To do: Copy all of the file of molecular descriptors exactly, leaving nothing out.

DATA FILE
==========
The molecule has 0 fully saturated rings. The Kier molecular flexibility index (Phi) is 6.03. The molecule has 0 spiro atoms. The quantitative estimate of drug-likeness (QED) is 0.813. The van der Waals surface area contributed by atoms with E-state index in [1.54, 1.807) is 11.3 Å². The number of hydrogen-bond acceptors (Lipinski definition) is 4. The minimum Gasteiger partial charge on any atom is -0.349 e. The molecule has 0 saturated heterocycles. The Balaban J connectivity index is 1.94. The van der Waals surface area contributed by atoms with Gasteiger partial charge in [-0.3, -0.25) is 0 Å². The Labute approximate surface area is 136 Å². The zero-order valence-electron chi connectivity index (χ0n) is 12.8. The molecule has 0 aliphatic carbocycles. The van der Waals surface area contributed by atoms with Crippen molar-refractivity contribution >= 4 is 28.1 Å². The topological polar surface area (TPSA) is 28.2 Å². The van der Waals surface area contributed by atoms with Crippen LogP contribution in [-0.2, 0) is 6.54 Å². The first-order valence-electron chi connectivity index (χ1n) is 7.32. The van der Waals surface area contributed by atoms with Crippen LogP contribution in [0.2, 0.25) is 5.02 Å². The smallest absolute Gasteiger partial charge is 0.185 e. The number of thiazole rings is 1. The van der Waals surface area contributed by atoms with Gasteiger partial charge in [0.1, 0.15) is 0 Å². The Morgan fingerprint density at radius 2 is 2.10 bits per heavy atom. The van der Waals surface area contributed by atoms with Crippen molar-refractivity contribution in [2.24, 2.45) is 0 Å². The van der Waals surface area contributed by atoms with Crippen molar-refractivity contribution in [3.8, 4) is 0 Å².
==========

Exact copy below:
The molecule has 0 fully saturated rings. The Kier molecular flexibility index (Phi) is 6.03. The molecule has 0 spiro atoms. The quantitative estimate of drug-likeness (QED) is 0.813. The van der Waals surface area contributed by atoms with E-state index in [1.54, 1.807) is 11.3 Å². The number of hydrogen-bond acceptors (Lipinski definition) is 4. The minimum Gasteiger partial charge on any atom is -0.349 e. The molecule has 0 saturated heterocycles. The Balaban J connectivity index is 1.94. The van der Waals surface area contributed by atoms with Gasteiger partial charge in [-0.3, -0.25) is 0 Å². The Labute approximate surface area is 136 Å². The zero-order valence-electron chi connectivity index (χ0n) is 12.8. The molecule has 0 aliphatic carbocycles. The van der Waals surface area contributed by atoms with Crippen molar-refractivity contribution >= 4 is 28.1 Å². The topological polar surface area (TPSA) is 28.2 Å². The van der Waals surface area contributed by atoms with Crippen LogP contribution in [-0.2, 0) is 6.54 Å². The first-order valence-electron chi connectivity index (χ1n) is 7.32. The van der Waals surface area contributed by atoms with Crippen LogP contribution in [0.2, 0.25) is 5.02 Å². The smallest absolute Gasteiger partial charge is 0.185 e. The number of thiazole rings is 1. The van der Waals surface area contributed by atoms with Gasteiger partial charge in [0.1, 0.15) is 0 Å². The Morgan fingerprint density at radius 2 is 2.10 bits per heavy atom. The van der Waals surface area contributed by atoms with Crippen molar-refractivity contribution in [2.24, 2.45) is 0 Å². The van der Waals surface area contributed by atoms with Crippen molar-refractivity contribution in [3.8, 4) is 0 Å².